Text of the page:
Statins and Vitamin K2
Millions of people take calcium supplements to maintain healthy bone. However, vitamin K is not just important for blood clotting, it also contributes to a healthy heart, bones and immune system. Research is showing that it may very well be “the next vitamin D” in terms of a growing number of benefits to your health.
The Two Basic Types of Vitamin K: K1 and K2
Vitamin K1 is found in green, leafy vegetables and it goes directly to your liver. This helps you maintain a healthy blood clotting system. K2 is found in organ meats, egg yolks and dairy products. It’s a more important inducer of bone mineralization in bone-building cells. It’s essential for healthy arteries and bones and a German research group recently discovered that vitamin K2 provides substantial protection from prostate cancer.
Statin Use Inhibits Vitamin K2
One in four Americans over the age of 45 take cholesterol-lowering statin drugs. Recent research has revealed that statins may stimulate atherosclerosis and heart failure. They inhibit the synthesis of vitamin K2 in your body. Vitamin K2 is needed as it protects your arteries from calcification. Without vitamin K2, plaque levels worsen. Not only does vitamin K2 help move calcium into the proper areas in your body, it also assists in removing calcium from areas where it shouldn’t be. Statins have been shown to deplete your body of CoQ10 and impair heart muscle mitochondria function.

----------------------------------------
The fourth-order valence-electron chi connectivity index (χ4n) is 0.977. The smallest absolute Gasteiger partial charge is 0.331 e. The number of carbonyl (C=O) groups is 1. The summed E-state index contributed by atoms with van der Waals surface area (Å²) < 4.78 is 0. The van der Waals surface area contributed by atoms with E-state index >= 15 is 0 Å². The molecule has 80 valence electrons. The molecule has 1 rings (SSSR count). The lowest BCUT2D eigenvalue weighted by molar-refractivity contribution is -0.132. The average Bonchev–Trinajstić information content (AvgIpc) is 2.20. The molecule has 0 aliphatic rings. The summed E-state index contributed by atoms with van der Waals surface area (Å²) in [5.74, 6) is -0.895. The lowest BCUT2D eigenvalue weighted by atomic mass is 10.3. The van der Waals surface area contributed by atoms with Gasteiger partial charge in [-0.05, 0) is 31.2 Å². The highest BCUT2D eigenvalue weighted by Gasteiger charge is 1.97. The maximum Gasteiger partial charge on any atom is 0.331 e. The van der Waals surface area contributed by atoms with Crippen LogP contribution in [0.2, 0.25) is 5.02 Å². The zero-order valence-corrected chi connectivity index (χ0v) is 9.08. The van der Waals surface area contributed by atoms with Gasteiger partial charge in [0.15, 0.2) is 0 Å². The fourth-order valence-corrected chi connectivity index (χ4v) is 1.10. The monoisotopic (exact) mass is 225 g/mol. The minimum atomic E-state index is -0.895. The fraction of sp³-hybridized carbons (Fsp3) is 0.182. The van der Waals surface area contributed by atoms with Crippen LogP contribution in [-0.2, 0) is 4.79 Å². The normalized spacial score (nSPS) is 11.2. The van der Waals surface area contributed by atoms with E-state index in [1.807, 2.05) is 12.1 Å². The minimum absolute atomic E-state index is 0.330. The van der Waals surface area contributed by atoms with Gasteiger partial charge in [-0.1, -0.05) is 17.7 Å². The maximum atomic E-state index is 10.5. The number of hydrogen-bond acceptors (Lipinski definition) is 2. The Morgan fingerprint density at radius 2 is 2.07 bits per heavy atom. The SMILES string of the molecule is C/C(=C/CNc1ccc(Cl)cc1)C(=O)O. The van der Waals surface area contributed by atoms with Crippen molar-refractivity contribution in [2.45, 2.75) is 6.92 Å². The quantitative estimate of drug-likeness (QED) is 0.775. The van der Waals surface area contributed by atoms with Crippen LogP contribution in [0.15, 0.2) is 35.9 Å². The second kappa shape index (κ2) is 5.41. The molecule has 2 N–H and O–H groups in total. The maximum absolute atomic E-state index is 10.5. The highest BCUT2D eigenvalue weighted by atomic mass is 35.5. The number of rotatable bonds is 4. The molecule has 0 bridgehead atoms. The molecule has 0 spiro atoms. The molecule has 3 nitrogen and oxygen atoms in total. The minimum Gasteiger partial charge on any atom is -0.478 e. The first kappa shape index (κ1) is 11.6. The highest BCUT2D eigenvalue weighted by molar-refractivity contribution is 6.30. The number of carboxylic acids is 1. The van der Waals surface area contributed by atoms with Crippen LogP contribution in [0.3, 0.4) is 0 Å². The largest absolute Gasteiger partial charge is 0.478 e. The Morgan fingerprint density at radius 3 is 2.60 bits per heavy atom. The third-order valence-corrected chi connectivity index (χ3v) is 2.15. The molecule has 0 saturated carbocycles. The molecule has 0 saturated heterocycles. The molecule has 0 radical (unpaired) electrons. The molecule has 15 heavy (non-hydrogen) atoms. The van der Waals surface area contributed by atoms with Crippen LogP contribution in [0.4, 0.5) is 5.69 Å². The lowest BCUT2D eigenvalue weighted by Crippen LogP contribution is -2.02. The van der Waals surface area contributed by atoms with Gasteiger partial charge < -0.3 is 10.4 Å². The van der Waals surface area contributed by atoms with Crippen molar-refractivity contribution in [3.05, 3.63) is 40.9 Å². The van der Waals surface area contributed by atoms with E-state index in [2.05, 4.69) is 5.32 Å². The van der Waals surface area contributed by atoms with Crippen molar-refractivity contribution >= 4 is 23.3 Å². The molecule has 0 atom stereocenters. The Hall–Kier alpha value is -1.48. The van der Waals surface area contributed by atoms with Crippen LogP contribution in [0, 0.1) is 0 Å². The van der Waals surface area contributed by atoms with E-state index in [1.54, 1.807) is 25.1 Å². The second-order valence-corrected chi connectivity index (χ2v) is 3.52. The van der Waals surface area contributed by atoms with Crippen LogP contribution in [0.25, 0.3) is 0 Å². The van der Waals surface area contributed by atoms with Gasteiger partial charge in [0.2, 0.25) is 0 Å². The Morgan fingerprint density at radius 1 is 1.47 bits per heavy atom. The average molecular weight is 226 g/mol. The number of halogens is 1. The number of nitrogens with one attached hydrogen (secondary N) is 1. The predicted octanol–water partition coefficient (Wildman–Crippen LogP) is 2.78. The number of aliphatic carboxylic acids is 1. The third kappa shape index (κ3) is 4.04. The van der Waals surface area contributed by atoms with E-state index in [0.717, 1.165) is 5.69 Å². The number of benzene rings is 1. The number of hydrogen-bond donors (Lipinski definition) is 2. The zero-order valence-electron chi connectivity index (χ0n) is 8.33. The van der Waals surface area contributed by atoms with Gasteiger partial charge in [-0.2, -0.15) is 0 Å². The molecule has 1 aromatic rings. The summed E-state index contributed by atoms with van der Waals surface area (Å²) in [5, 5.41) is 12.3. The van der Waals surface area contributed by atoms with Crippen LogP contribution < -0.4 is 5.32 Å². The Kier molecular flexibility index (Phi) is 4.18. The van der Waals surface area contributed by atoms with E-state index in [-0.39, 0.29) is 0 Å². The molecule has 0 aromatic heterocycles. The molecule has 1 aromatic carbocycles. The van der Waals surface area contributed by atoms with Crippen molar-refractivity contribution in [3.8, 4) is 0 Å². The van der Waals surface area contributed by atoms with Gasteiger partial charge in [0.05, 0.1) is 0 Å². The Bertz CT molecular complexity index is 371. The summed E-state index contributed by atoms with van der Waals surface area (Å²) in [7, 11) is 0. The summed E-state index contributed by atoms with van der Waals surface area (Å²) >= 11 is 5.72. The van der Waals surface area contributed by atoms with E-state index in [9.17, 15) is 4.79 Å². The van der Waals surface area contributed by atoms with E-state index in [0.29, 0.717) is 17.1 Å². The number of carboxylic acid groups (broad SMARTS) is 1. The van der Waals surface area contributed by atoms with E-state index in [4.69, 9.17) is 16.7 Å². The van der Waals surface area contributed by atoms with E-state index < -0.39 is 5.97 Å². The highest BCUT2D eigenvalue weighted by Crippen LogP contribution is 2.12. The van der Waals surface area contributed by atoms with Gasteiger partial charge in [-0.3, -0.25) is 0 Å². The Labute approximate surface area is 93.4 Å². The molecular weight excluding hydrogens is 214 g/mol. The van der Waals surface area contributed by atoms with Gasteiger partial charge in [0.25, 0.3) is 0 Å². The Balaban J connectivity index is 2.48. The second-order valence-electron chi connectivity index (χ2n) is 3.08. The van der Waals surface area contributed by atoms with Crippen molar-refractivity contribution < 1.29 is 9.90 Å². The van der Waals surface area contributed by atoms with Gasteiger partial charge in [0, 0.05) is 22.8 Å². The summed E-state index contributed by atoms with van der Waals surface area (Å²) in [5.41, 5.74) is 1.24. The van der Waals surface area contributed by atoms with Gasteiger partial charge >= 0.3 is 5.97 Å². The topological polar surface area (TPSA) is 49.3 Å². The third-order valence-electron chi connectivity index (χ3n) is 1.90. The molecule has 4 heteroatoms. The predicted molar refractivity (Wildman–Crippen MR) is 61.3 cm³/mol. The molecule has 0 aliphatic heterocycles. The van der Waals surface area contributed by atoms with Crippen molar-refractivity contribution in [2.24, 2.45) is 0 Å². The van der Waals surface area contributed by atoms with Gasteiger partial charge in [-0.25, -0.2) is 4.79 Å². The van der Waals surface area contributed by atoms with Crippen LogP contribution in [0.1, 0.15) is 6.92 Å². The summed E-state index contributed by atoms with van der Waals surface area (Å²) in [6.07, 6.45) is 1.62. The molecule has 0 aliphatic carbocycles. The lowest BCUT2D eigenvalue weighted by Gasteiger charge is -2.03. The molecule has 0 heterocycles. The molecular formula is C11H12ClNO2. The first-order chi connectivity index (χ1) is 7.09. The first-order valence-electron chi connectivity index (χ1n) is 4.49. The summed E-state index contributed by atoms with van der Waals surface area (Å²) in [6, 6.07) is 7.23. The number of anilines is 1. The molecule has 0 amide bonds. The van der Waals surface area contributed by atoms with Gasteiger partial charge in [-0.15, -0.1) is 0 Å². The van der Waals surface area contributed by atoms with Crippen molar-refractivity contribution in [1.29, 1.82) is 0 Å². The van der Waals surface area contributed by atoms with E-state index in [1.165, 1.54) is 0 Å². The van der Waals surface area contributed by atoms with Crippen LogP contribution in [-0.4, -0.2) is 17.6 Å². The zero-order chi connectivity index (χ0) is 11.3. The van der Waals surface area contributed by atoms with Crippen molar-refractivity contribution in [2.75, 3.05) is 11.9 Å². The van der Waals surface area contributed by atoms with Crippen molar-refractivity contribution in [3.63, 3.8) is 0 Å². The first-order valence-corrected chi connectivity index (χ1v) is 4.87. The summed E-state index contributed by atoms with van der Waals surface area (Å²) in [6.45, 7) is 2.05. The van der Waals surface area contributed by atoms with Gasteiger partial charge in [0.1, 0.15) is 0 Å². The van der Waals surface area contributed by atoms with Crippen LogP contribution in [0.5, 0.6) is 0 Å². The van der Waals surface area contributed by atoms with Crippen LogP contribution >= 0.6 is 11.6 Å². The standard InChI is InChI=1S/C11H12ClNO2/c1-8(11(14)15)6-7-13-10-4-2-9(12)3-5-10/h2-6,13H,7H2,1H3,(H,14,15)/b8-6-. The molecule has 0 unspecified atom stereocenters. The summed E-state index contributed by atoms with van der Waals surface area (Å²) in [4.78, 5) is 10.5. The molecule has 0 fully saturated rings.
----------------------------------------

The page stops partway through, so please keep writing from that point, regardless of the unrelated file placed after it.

Statins and Essential Supplements
If you do take a statin, a vitamin K2 supplement is highly recommended. You’ll also want to make sure you take CoQ10 or Ubiquinol (the reduced form of CoQ10) with it. At Lewis Family Chiropractic & Wellness Center, we believe that nutrition should be customized to meet each patient’s specific needs. If you would like to learn more about the effects of statins on vitamin K2 and your health in general, please call 410-876-8885 and make an appointment with Bio-Wellness by Dr. Greg.
These statements have not been evaluated by the FDA. These products are not intended to diagnose, treat, cure or prevent any disease.